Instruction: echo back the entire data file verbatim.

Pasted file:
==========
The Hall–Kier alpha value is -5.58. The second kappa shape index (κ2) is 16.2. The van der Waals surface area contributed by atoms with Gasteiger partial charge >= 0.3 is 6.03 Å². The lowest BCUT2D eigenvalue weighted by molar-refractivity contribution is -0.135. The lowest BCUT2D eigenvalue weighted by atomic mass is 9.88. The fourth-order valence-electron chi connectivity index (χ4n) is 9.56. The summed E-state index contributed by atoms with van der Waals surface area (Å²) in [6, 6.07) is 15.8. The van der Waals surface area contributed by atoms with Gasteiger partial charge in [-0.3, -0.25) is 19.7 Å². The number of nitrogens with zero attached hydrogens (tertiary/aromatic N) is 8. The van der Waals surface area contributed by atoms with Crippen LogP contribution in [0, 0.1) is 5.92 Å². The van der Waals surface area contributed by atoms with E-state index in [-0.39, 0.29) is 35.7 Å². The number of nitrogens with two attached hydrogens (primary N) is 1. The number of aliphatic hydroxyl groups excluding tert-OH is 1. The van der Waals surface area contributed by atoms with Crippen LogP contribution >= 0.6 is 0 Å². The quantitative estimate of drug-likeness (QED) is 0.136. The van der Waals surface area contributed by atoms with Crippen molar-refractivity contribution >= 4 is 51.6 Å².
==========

The Hall–Kier alpha value is -5.58. The second kappa shape index (κ2) is 16.2. The van der Waals surface area contributed by atoms with Gasteiger partial charge >= 0.3 is 6.03 Å². The lowest BCUT2D eigenvalue weighted by molar-refractivity contribution is -0.135. The lowest BCUT2D eigenvalue weighted by atomic mass is 9.88. The fourth-order valence-electron chi connectivity index (χ4n) is 9.56. The summed E-state index contributed by atoms with van der Waals surface area (Å²) in [6, 6.07) is 15.8. The van der Waals surface area contributed by atoms with Gasteiger partial charge in [-0.3, -0.25) is 19.7 Å². The number of nitrogens with zero attached hydrogens (tertiary/aromatic N) is 8. The van der Waals surface area contributed by atoms with Crippen LogP contribution in [0, 0.1) is 5.92 Å². The van der Waals surface area contributed by atoms with E-state index in [-0.39, 0.29) is 35.7 Å². The number of nitrogens with two attached hydrogens (primary N) is 1. The number of aliphatic hydroxyl groups excluding tert-OH is 1. The van der Waals surface area contributed by atoms with Crippen LogP contribution >= 0.6 is 0 Å². The quantitative estimate of drug-likeness (QED) is 0.136. The van der Waals surface area contributed by atoms with Crippen molar-refractivity contribution >= 4 is 51.6 Å².